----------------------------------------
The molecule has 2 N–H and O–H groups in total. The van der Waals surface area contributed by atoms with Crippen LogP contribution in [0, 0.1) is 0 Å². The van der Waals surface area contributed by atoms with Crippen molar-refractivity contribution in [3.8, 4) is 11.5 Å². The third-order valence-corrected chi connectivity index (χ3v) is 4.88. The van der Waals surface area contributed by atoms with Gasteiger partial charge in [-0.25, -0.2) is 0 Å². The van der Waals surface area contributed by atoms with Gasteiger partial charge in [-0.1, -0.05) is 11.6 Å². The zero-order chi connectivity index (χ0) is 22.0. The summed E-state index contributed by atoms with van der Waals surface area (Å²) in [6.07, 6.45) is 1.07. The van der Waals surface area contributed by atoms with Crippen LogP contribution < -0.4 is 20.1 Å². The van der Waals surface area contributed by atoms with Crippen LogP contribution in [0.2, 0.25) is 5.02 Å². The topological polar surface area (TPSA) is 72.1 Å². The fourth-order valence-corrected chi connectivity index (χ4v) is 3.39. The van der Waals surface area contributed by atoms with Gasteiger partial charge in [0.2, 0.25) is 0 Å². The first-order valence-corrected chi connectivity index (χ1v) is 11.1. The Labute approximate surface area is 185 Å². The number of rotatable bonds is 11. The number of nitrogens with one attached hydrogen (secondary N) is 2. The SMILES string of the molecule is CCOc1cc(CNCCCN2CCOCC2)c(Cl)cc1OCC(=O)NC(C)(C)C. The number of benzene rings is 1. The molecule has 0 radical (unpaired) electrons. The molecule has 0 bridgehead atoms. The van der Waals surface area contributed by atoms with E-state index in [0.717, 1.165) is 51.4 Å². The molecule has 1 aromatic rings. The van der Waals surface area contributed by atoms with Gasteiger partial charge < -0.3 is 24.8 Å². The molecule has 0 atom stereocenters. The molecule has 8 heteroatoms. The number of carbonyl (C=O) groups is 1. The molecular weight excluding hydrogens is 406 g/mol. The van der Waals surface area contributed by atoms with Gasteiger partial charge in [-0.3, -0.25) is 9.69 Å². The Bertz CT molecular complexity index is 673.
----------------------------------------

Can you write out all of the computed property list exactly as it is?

The molecule has 2 N–H and O–H groups in total. The van der Waals surface area contributed by atoms with Crippen LogP contribution in [0, 0.1) is 0 Å². The van der Waals surface area contributed by atoms with Crippen molar-refractivity contribution in [3.8, 4) is 11.5 Å². The third-order valence-corrected chi connectivity index (χ3v) is 4.88. The van der Waals surface area contributed by atoms with Gasteiger partial charge in [-0.25, -0.2) is 0 Å². The van der Waals surface area contributed by atoms with Gasteiger partial charge in [-0.1, -0.05) is 11.6 Å². The zero-order chi connectivity index (χ0) is 22.0. The summed E-state index contributed by atoms with van der Waals surface area (Å²) in [6.07, 6.45) is 1.07. The van der Waals surface area contributed by atoms with Crippen LogP contribution < -0.4 is 20.1 Å². The van der Waals surface area contributed by atoms with Crippen LogP contribution in [0.2, 0.25) is 5.02 Å². The topological polar surface area (TPSA) is 72.1 Å². The fourth-order valence-corrected chi connectivity index (χ4v) is 3.39. The van der Waals surface area contributed by atoms with Gasteiger partial charge in [0.2, 0.25) is 0 Å². The first-order valence-corrected chi connectivity index (χ1v) is 11.1. The Labute approximate surface area is 185 Å². The number of rotatable bonds is 11. The number of nitrogens with one attached hydrogen (secondary N) is 2. The SMILES string of the molecule is CCOc1cc(CNCCCN2CCOCC2)c(Cl)cc1OCC(=O)NC(C)(C)C. The number of benzene rings is 1. The molecule has 0 radical (unpaired) electrons. The molecule has 0 bridgehead atoms. The van der Waals surface area contributed by atoms with E-state index in [0.717, 1.165) is 51.4 Å². The molecule has 1 aromatic rings. The van der Waals surface area contributed by atoms with Gasteiger partial charge < -0.3 is 24.8 Å². The molecule has 0 atom stereocenters. The molecule has 8 heteroatoms. The number of carbonyl (C=O) groups is 1. The molecular weight excluding hydrogens is 406 g/mol. The van der Waals surface area contributed by atoms with Gasteiger partial charge in [-0.3, -0.25) is 9.69 Å². The Bertz CT molecular complexity index is 673.